Miguel Almiron of Atlanta United has been sold to the Premier League’s Newcastle United for around £20m ($26M+ USD). This is a club record deal for Newcastle.
Newcastle has been mired towards the relegation zone of the Premier League table for the second straight year. Almiron, a speedy midfielder, helped Atlanta win the MLS Cup with 13 goals and 11 assists in 37 games last year. He could give Newcastle a sorely needed boost as they make a spring push to stay out of the Championship League.
While Almiron was the Five Stripes best player last season, this is a great deal for them and the MLS. It’ll hurt to see Almiron go, but the writing was on the wall when Atlanta acquired Pity Martinez from River Plate last week.
Is MLS Now a Selling League?
Altanta United has absolutely broken all templates for soccer in America. They sell out a 70,000+ seat stadium. Their fans actually really truly genuinely care. They spend money on players. They’ve built a culture. Their Brad Guzan chant is genuinely world-class.
And now, they’ve developed a system of selling players that could have long-lasting benefits for the club.
First, the MLS can become a viable pipeline for Latin American players (Almiron is from Paraguay) to springboard to Europe. The model can work.
Second, the money generated from the transfer should help Atlanta United: 1) re-invest in depth and quality (as they’ve already done with Pity Martinez), and 2) build up their Development Academy and mine more players for both club and transfers.
It’s the latter that can really make an impact.
The youth club “pay-to-play” model in America is fundamentally broken. Having the financial means and system to identify, cultivate, develop, and eventually promote or sell young talent can, to paraphrase Daenerys Targaryen, break the wheel. It’s how they do it in Europe, and it works.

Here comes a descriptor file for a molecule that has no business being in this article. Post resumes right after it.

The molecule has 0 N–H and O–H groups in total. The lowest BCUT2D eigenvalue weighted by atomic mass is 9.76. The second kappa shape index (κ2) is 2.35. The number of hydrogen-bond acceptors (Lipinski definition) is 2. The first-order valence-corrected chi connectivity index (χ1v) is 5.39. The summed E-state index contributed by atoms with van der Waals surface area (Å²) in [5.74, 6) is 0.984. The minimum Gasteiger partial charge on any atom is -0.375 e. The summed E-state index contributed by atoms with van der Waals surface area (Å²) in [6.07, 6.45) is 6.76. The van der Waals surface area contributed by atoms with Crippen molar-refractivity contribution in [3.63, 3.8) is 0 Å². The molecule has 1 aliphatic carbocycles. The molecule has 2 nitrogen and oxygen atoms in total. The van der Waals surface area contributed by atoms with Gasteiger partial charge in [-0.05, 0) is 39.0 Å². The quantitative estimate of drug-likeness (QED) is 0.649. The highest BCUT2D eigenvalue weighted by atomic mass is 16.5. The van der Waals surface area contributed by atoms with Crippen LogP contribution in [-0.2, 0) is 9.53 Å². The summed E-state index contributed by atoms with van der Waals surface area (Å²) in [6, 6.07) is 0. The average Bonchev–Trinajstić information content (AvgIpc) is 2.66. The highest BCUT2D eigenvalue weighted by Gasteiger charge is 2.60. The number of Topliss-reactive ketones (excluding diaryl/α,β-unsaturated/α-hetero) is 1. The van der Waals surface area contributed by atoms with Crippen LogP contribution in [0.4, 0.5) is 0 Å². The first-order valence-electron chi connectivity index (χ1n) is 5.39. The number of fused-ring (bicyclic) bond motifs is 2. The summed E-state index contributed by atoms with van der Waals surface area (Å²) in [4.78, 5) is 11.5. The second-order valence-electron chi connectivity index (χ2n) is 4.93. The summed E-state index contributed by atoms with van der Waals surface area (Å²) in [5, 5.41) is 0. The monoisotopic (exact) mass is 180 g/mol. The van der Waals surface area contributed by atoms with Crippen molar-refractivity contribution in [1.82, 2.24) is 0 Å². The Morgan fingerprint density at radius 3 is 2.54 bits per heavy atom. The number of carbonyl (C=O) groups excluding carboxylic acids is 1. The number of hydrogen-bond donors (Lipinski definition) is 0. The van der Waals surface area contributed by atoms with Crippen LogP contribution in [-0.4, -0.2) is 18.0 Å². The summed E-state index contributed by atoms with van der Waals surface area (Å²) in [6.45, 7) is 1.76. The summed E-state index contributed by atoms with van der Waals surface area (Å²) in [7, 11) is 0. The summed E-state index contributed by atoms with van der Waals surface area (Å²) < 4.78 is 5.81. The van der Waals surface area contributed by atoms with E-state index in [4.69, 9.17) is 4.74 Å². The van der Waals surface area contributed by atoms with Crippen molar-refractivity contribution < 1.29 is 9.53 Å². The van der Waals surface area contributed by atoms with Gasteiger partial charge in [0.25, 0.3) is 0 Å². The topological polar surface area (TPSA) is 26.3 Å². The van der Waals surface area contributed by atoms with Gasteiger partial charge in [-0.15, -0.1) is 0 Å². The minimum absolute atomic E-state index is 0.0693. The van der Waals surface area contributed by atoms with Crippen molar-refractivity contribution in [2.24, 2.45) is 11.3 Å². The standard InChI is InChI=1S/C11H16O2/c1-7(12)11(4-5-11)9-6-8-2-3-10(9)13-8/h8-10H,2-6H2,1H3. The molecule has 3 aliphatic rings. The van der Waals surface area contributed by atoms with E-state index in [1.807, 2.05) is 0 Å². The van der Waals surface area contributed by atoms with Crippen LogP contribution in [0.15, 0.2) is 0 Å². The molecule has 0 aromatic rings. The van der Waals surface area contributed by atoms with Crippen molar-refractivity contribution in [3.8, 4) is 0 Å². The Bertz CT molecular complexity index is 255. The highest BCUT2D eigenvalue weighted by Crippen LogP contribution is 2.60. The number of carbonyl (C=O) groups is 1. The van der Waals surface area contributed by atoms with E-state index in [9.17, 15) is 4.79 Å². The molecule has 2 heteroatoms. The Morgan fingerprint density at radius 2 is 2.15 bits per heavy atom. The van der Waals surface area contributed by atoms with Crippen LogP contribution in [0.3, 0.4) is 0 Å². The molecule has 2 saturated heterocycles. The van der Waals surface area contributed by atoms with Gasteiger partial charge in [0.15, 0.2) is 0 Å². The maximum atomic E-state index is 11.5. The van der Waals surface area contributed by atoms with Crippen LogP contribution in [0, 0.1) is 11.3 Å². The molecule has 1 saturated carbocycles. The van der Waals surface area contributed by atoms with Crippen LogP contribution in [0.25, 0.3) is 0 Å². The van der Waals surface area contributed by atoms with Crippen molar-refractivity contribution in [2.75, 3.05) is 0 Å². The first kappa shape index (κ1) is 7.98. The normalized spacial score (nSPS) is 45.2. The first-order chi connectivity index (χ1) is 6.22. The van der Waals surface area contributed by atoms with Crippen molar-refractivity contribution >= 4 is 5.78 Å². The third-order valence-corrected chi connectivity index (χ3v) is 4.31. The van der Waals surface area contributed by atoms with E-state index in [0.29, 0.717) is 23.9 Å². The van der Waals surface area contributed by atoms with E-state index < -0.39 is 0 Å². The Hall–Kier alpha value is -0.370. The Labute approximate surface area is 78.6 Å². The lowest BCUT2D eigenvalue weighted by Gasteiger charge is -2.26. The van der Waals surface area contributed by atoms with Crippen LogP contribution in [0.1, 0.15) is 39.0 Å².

Exhibit A: USMNT World Cup qualifying run
Whether this is how ATL decides to use the money remains to be seen, but they’ve proven to get a lot more right than wrong in their early existence.
Does Almiron Fit with Newcastle?
This remains to be seen.
Almiron isn’t exactly a physical beast, and the Premier League is demanding.
Stylistically though, he should fit with Newcastle manager Rafa Benítez’s counter-attacking style well.
— GOL PARAGUAYO (@Gol_Paraguayo) July 1, 2018
If you care about American soccer, and it’s potential, this is a great day. Let’s hope Atlanta (continues) to get it right and invest their record bounty properly.
It’s happened again.
For the second straight season, Neymar has reportedly fractured his fifth metatarsal in his right foot. On Wednesday, January 30th, it was reported he’ll be out for 10 weeks and miss the Champions League Round of 16 match-up against Manchester United.
How’d It Happen?
Neymar left last week’s Coupe de France Round of 32 win over Strasbourg in tears. He’s been subject to more physical play from defenders. His reaction to this physicality was a source of ridicule over the summer during the World Cup, and some believe his showboating style causes him to be a target.
What Does This Mean for PSG?
For domestic league play, Paris Saint-Germain has nothing to worry about. They play in Ligue Un. They could lose 75% of their squad and still coast to a title.
For PSG (or more specifically, their ownership and fans), it’s all about the Champions League.
Before the injury, PSG’s was tied with Liverpool at +750 with the fourth best Champions League odds.
While their futures haven’t shifted yet, they have seen a change in their Champions League Round of 16 odds against Manchester United. For Leg 1, Manchester United was +160 at Old Trafford to PSG’s +160. After news broke that Neymar would for sure miss that fixture, United has moved to +150 and PSG to +170. A small shift…for now.
If you like United at home, grab the +150. The odds will continue to move if the Red Devils recent form continues and PSG clearly miss their talented Brazilian playmaker. United’s backline issues become less of a concern without Neymar’s creativity and skill on the pitch to break them down.